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GootLoader Hackers Targeting Employees of Law and Accounting Firms

Operators of the GootLoader campaign have been seen specifically targeting employees of accounting and law firms this year, marking a shift in their focus of targets. The Gootloader payload is the initial access malware used to compromise a system in these campaigns, with other lethal malware, like ransomware, to follow.

GootLoader uses poisoned search results in search engines to lure their target into downloading the GootLoader malware. The GootLoader operators utilize compromised WordPress sites to host their malware that is masquerading as sample business agreements or templates the targeted victims may be interested in viewing. When the victim performs a search for these types of business agreements, they end up accessing the compromised WordPress site due to it being one of the top results returned by the search engine. The fake business agreement hosted on these sites is actually a JavaScript file that, when executed, downloads further malware on to the system. Samples of GootLoader show that next step payloads may be a flavor of ransomware, the Gootkit banking trojan, or a Cobalt Strike beacon.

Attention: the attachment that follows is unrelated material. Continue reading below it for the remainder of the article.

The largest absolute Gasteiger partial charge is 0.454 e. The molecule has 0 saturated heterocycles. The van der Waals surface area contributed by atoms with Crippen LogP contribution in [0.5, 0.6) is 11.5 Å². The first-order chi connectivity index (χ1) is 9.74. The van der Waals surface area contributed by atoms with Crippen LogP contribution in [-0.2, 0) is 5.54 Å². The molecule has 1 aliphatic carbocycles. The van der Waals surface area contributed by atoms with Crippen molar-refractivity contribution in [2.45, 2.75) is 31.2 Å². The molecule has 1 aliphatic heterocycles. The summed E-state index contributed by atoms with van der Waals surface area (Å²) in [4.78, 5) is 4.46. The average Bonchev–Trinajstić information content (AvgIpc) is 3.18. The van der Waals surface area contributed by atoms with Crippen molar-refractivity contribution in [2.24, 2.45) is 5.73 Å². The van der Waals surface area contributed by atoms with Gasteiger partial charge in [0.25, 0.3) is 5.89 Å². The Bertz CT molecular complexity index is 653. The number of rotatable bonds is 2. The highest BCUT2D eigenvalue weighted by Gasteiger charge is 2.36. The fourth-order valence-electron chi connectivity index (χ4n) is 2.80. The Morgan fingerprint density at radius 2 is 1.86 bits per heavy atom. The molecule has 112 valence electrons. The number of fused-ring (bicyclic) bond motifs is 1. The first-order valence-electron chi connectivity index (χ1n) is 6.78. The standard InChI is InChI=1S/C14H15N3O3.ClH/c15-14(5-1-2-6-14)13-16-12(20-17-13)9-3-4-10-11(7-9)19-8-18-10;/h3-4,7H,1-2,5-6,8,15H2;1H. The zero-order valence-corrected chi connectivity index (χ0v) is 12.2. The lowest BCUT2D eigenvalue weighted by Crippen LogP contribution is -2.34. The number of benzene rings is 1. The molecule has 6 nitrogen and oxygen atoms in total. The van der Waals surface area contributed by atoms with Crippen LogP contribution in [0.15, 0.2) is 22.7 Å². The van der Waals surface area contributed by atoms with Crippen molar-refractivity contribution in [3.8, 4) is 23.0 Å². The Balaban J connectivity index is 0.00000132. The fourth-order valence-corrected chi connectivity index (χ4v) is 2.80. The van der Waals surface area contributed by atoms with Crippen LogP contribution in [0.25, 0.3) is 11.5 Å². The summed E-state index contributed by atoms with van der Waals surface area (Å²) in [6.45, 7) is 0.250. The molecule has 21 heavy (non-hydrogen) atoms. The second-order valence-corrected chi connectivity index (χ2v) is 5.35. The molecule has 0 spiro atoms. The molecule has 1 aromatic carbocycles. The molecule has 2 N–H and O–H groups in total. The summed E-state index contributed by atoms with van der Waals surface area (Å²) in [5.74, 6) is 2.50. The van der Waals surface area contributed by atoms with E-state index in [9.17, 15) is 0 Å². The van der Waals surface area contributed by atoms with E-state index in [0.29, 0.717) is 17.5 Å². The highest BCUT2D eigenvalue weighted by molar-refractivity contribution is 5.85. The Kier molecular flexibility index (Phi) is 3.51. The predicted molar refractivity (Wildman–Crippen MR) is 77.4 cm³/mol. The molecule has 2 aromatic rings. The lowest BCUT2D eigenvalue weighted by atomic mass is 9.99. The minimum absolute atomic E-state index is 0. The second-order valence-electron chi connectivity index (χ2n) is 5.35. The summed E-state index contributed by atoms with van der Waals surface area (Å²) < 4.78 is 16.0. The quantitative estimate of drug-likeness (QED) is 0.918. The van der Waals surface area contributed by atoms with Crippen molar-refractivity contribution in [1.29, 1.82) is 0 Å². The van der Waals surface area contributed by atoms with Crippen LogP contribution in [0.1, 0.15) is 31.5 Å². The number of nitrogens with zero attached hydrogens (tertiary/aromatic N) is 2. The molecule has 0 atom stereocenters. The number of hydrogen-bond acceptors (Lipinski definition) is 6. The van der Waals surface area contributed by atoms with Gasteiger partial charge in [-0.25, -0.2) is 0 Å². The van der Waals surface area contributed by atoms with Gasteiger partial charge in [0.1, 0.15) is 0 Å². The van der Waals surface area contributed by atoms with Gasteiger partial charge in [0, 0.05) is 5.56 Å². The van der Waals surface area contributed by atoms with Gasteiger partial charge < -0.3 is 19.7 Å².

The WordPress sites that the GootLoader operators have compromised have been seen being broken into by exploiting security vulnerabilities in unpatched or older versions of the software.

Analyst Notes

It is recommended that organizations educate employees on the risk of using search engines to find free document templates. This includes making sure that any templates they download are from verified or trusted sources only. Likewise, it is important to ensure that content downloaded from the Internet is actually the content that it appears to be and is not masquerading as a different file type than it is. Using a good EDR tool is also essential for being able to prevent or detect behavior and payloads used by various malware families such as GootLoader. For any administrators of WordPress websites, it is highly recommended to make sure that the WordPress site’s attack surface is as minimal as possible. This can be done through a number of steps, such as: making sure user accounts have strong passwords and multi-factor authentication (MFA) enabled, keeping the WordPress version and any themes and plugins up-to-date, and making sure only required themes and plugins are installed and enabled. Due to its widespread use across the Internet, WordPress is a high-value target for threat actors to compromise and use as staging platforms for attacks, so keeping WordPress sites secure can help prevent others from being attacked or infected with malware.